The manor house in Mošovce is the Rococo-Classicist building from the second half of the 18th century. It was count Jozef Révai who had it constructed after fire destroyed the former manor house of the Révai family in 1760. A well-preserved Rococo-Classicist oven can be found inside this structure of a block character and a nine meter deep well is located in its basement. The manor house stands at the edge of the extensive English park full of mainly domestic wood-pulps. As far as the examples of foreign flora are concerned, ginkgo biloba and sweet chestnut must be mentioned. The Neo-Gothic chapel having the function of crypt and a garden pavilion from 1800 can also be admired in the park.

The following stop on the route is the village of Blatnica above which stands the Blatnica castle /see Turiec castle route/. The village is also famous as the locality where the tomb of a local magnate from the 8th – 9th centuries was found. It was full of precious finds, including an imported two-edged sword with Franco – Carolingian figural and plant design on the handle. There are two aristocratic residences constructed close to each other in the village – Prónay Baroque mansion rebuilt in the 18th century with the attached circular portico and on the opposite side standing the late Baroque manor house dated from the second half of the 18th century. The Prónay mansion nowadays houses the Museum of Karol Plicka /see The personalities that brought fame to the Turiec region/.

The Prónai family - also Prónay de Tóth Próna. They had the seat in Blatnica. during the uprising of Francis II. Rákoci, they provided two cavalrymen to join the army of the Turiec County. From this family came well-known patrons of science. One of them was Gabriel E.g. Gabriel Prónai (1748 – 1811), the Tekov and Gemer County administrator who supported the issuing of historical and geographical works by Ladislav Bartolomeides. The family of Prónai also supported Matej Bel. Dezider Prónai (1848-1940) was a member of the Hungary Diet.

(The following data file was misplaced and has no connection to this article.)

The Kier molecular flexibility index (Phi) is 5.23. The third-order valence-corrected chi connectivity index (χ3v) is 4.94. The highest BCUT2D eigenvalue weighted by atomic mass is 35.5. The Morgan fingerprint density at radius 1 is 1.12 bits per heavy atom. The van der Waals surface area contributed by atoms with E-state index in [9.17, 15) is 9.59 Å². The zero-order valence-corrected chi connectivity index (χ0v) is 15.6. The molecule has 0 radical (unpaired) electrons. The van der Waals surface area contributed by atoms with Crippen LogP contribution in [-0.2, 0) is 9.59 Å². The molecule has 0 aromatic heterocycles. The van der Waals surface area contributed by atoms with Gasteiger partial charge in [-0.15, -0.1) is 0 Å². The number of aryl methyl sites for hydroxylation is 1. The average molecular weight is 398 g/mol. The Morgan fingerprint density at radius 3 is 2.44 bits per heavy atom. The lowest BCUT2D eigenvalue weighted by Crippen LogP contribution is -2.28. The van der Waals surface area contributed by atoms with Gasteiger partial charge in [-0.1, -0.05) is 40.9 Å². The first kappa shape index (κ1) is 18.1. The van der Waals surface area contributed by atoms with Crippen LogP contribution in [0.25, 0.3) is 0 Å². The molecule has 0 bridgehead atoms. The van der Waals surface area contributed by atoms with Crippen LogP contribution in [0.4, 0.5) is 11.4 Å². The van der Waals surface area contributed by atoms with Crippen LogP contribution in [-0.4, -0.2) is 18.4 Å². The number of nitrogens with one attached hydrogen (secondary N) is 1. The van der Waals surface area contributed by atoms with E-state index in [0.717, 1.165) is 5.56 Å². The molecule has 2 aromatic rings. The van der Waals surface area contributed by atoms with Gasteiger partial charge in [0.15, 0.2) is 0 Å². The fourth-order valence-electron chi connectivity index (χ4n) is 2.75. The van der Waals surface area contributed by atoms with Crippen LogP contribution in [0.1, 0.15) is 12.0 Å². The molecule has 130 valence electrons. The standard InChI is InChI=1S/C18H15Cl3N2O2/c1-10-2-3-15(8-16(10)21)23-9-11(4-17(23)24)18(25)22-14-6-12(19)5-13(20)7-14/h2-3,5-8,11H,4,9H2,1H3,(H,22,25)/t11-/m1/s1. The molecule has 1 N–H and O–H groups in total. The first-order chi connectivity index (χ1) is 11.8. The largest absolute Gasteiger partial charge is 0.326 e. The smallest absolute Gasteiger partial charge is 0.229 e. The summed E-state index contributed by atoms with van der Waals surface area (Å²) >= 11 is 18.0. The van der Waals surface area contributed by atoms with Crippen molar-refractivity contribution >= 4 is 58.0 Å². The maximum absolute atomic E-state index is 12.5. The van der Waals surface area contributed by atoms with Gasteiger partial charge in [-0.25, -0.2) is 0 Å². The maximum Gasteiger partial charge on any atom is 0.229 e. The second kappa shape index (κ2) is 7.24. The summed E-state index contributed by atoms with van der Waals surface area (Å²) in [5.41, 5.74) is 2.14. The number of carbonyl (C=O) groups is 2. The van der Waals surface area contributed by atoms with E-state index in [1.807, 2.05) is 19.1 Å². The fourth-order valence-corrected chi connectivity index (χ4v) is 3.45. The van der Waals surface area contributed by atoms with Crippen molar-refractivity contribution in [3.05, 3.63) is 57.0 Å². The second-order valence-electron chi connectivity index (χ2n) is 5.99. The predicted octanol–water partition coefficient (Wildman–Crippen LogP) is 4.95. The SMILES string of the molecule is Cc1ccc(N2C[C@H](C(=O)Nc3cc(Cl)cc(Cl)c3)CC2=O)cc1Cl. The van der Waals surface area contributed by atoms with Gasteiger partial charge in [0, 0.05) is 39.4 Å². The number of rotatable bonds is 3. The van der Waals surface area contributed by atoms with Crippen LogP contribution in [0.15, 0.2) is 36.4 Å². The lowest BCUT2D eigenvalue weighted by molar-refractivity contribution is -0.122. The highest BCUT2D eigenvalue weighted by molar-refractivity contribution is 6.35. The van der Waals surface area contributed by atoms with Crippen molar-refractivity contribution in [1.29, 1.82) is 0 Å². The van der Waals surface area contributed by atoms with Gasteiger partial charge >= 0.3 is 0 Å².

We take the red- marked Turiec main cycle route to the village of Folkušová, with which the family of Folkušovský is connected. The oldest family member is Komes Folkuš, who in 1323 received the part of present Folkušová from the District administrator Donč. In those times it was situated in the neighbourhood of the village of Sebeslavce which nowadays does not exist. The Roman Catholic church of St. Ondrej is the only evidence that reminds us of its existence. Its Romanesque foundations are probably from the second pol. 12. half of the 12th century. In the course of the following centuries the Gothic features were added. The ruins of it were re-built by the Révai family in the Classic style in 1837. The members of the Folkušovci family were ennobled by Žigmund Luxemburský (1368 - 1437) in 1389. Anton from Folkušová became in1497 vicekastelánom Ostrihomského hradu. 1497 the vice-castellan of the Esztergom castle (Ostrihomský hrad).Later on, the Durdík and Tomka families acquired the properties in the villages. The family of Tomka is recalled in the village by Tomka´s mausoleum from 1902 built in the late-Romanesque style. The originally Renaissance manor house from the 17th century and rebuilt in the 18th century is located in the village as well.

The following destination is the village of Necpaly, where we can admire four manor houses. Unfortunately, none of them is open to the public for the moment. The medieval history of the village is connected to the family of Necpalskovci. They received Necpaly in 1287as a result of their faithful military service for King Ladislaus IV. For a certain period they also owned the Blatnica castle and some estates not only in the Turiec region. Ladislav from Necpaly was in1426 – 1439 the captain of the castles in Šášov, Dobrá Niva, Trenčin and Skalica. The family of Necpalskovci died without male heirs in the 15th century. They were replaced by the family of Justovci, known as the patrons of education, science and art of the Turiec region. They had to guard their property against expansion of the Révai family. The history of the village is also linked to the family of Pongrác.